Recent reports have shown that there is consumer interest in premium loyalty programs, as shoppers look to connect more deeply with the brands they buy from. But a new program from payments solution Afterpay disrupts the traditional loyalty model, choosing to rewards its users for responsible financial behavior — not dollars spent.
“We know that millennials and Gen Z are making a conscious choice to use debit cards, yet their responsible decision of spending their own money is not rewarded,” an Afterpay spokesperson told FN. “We want to change that. Our goal is to incentivize Afterpay users who pay on time, while simultaneously giving retail partners an opportunity to reach the world’s most valuable consumers: highly engaged, high-frequency shoppers.”
Afterpay is launching Pulse, an invite-only loyalty program that rewards its most financially responsible users. Eligible users will gain access to benefits like increased payment flexibility; no required upfront payments (on eligible purchases); exclusive discounts and promotions; and the ability to shop at 50 top retailers like Sephora and Macy’s.
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Traditional loyalty programs tie rewards to the amount of dollars spent by the consumer, which may exclude lower-income shoppers or those trying to keep to a budget — which is common in younger demographics. By comparison, Pulse gives benefits to the shoppers that consistently pay each of their installments on time, regardless of total amount spent.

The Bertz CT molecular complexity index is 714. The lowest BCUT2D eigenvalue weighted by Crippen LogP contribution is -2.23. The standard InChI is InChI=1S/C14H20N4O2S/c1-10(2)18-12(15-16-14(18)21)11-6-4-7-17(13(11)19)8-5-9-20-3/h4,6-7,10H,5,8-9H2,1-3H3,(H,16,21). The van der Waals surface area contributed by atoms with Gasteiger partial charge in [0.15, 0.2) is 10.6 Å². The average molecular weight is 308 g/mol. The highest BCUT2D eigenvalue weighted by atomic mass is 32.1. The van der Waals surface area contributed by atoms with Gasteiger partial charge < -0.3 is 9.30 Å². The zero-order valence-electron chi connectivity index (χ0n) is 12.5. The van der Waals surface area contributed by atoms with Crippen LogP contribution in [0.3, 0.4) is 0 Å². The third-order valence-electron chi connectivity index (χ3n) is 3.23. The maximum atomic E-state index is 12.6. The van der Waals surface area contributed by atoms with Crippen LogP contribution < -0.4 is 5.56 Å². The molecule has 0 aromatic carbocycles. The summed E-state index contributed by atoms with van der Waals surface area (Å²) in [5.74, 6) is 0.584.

This works as part of the company’s broader commitment to promote financial responsibility. Unlike some other installment payment providers in the marketplace, Afterpay does have a late-fee policy that charges shoppers for each late installment, capping out at 25% of the total purchase amount. Users are prohibited from making additional purchases while late fees are outstanding.
Afterpay assumes the risk for future payment collections, paying the merchants the full amount upfront, while the consumer only pays 25%. Therefore, the company also has an incentive to promote the use of installments as a smart budgeting tool, not as a line of credit. When used in combination with the Pulse program, the company hopes it will help users see the importance of sensible shopping.
“Until today, loyalty programs across our industry have encouraged excessive spending — leaving no options for those shoppers who want to spend responsibly and avoid expensive fees and extended debt,” said Nick Molnar, co-founder and U.S. CEO of Afterpay. “We built Pulse to fulfill a need and offer a program in which both consumers and retailers benefit.”
While there is no capability to earn redeemable points for purchase, the program does include promoted engagement with particular brand and retail partners. In this way, merchants can also benefit from increased exposure to — and potentially an extended relationship with — reliable consumers.
Pulse will be offered to the platform’s eligible U.S. customers in the coming days. Similar programs will be rolled out to the New Zealand and Australian markets in future weeks; U.K. users, who know the company as Clearpay, will receive access to the program in a few months.